Note that I am assuming garden variety circumstances of normal dirt accumulation in the piano. In the event that there has been vermin or other animal contamination, these are special (by special I mean rather unpleasant) conditions which require special remedies. These can be looked up elsewhere, or you could contact me if you are stuck.
Another disagreeable possibility is the concentration of mildew or mold in the piano, which sometimes occurs in old pianos which have been stored in damp environments, for a prolonged period. In fact, I did have some on my piano, when I first opened it up, but the nice silver lining was that it was most surface mold, on the darker, hard surfaces. Taking the affected components out of the piano and exposing them to direct sunlight for a couple of days will really knock back the mold. You can wipe off hard surfaces with a rag dampened slightly with hot water diluted with white vinegar. Don’t use too much and dry the same parts right away. For permeable surfaces like felts and cloths (or hammers) which are heavily soiled, there is not much to be done, they must be replaced.

In summary, active vermin or bio-contaminants can pose a real health risk, especially when disturbed, so do take appropriate precautions when getting dirty in such environments.

Getting back to the task at hand, take the piano action outside and give that a good blowing out, and the other components if you feel the need. Again take care with the power of the compressor, you don’t want to make extra work for yourself by damaging components. To be on the safe side wear a dust mask, and if it is really nasty in there, a respirator may be merited. You also won’t want to wear your Sunday best for this job; if your clothes and body are not covered in dust when you are done, you probably have left too much dirt in the piano!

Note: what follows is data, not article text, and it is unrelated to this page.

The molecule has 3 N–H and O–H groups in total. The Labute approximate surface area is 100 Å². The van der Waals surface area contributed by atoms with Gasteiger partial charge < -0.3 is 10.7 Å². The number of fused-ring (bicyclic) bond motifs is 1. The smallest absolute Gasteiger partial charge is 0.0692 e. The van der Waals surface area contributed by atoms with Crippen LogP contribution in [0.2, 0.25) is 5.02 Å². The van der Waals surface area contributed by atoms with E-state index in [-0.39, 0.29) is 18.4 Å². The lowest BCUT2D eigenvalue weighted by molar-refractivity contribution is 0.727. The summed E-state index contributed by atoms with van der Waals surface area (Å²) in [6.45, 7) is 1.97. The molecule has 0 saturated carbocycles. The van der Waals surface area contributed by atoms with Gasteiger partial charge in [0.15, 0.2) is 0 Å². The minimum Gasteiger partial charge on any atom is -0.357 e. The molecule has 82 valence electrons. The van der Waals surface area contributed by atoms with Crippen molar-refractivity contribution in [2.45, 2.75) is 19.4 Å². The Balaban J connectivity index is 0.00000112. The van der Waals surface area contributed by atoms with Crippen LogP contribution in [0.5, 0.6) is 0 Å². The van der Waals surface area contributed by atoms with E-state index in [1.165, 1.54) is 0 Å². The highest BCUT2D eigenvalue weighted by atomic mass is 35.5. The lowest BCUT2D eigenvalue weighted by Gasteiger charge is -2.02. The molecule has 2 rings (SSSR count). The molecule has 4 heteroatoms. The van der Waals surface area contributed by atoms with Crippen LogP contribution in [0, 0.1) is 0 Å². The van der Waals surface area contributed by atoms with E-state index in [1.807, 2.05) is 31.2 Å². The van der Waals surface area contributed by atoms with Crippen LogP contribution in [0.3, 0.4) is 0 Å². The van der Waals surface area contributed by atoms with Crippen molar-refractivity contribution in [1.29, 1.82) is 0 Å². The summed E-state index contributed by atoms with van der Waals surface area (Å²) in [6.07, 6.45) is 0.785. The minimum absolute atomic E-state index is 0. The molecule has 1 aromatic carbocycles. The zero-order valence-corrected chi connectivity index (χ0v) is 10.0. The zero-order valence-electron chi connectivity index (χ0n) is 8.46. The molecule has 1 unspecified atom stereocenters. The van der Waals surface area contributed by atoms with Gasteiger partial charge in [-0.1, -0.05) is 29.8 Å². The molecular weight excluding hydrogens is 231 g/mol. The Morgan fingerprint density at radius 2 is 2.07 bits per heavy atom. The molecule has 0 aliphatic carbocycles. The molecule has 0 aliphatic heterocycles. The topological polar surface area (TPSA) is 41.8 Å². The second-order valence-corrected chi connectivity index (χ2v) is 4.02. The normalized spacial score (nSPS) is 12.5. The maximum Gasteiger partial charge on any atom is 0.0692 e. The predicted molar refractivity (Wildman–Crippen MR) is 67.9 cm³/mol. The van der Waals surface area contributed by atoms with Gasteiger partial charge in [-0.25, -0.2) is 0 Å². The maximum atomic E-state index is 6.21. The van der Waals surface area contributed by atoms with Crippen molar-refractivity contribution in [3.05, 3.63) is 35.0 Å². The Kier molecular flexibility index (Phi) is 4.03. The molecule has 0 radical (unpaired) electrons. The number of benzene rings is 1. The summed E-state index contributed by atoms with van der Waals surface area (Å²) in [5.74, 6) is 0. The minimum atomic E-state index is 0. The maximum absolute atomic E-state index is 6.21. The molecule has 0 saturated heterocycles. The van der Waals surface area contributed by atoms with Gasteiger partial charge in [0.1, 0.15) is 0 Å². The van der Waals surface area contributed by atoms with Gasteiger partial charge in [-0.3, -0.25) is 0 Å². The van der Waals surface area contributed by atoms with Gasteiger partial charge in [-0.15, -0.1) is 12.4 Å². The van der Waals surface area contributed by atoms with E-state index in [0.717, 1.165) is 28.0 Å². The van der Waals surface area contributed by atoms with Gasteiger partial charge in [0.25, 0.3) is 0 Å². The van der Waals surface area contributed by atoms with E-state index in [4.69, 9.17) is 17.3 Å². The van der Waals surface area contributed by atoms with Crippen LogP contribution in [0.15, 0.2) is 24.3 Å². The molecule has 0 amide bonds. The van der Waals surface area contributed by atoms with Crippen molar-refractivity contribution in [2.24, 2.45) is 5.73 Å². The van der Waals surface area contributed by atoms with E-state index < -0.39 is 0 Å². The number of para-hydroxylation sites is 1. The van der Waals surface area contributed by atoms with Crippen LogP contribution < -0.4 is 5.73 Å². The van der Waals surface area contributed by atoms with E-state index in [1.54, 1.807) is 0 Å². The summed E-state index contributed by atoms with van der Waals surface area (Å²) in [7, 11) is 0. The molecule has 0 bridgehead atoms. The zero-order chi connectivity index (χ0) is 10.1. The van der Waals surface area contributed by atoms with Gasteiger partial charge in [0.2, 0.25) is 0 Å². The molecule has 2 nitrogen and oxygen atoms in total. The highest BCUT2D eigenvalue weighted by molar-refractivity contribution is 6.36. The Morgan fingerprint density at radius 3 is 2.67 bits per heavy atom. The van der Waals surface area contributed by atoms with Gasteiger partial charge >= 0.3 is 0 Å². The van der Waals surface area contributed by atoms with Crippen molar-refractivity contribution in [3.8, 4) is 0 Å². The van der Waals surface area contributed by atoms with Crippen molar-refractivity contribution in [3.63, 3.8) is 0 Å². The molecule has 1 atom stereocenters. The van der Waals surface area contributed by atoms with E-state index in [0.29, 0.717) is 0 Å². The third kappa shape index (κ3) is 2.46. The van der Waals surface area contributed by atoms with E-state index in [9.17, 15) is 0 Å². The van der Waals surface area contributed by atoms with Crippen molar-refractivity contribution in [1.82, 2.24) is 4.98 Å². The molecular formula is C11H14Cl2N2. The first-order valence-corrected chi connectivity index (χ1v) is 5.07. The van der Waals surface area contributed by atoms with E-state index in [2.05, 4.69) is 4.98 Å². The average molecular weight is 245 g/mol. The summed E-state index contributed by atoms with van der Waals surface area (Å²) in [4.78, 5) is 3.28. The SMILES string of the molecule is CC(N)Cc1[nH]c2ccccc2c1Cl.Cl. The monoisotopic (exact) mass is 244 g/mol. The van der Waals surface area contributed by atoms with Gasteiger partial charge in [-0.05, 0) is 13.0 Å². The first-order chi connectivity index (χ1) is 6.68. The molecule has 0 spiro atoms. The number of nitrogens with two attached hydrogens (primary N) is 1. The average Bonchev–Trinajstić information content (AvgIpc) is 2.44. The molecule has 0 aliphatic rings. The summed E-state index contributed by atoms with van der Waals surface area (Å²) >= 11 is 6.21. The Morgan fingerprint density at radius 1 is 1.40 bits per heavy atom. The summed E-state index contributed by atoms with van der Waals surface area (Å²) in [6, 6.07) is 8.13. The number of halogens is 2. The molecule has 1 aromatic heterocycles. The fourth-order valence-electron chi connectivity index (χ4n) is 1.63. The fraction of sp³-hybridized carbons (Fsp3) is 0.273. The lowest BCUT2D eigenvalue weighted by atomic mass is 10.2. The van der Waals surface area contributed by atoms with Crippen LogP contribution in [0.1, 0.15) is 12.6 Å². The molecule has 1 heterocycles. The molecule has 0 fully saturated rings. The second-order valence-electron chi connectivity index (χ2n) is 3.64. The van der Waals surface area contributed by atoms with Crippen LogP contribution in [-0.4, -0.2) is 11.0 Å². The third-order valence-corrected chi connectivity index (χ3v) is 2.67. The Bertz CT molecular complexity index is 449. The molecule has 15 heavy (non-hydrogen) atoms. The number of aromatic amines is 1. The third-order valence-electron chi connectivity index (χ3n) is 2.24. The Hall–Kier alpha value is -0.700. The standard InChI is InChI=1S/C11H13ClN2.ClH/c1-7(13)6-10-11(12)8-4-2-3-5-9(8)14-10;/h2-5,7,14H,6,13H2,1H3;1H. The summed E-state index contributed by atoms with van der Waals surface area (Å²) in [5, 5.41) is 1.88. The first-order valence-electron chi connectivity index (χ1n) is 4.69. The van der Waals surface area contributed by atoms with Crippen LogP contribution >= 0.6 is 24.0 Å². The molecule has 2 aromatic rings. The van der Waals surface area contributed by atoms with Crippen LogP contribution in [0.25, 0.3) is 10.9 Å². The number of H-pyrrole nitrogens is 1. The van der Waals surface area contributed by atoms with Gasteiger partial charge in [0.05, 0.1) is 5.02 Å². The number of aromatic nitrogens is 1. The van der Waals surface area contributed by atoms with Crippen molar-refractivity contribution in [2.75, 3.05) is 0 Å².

Even the air compressor may not get built-on grime, you will have to go again with the slightly damp rag and wipe down parts like the hammer rail, brackets, and perhaps the plate if it is grimy too. Use the same treatment as described above, for mold. Eventually you will also have to clean the stack and pump parts in the same manner, although it doesn’t have to be on the same day.

Once every thing is fairly cleaned off, make sure the light is good and carefully make an inspection of all the parts to see what needs replacing and what doesn’t. The rationale for deciding what needs doing is made up of several factors, the most important of which is the proper functionality of the instrument. I made reference to this in the previous post “on value”.
In a subsequent post I will give some more details on what it is I discovered with my piano.

On Value

Returning to the big picture, I need to assess what work on the piano part needs doing. In this case, I am both the technician and the customer: I alone determine what my goals are, and how they are to be achieved.

In this business, there are different terms often bandied about, such as restoration, refurbishment, rebuilding, and so on. Restoration is a nebulous term which I tend to avoid, when I wish to talk specifics. A complete rebuilding is the most thorough treatment for a piano, and is supposed to involve new pinblock, tuning pins, strings, soundboard and bridges, action parts, and case refinishing. In other words, the piano is returned to approximately the same condition it was in when it left the factory or showroom.

[Sidebar: Sadly, unscrupulous persons often sell a “complete rebuilding” to unsuspecting customers, when they have really only addressed the cosmetic issues of the piano, and perhaps some superficial action problems as well. But this is really for another post.]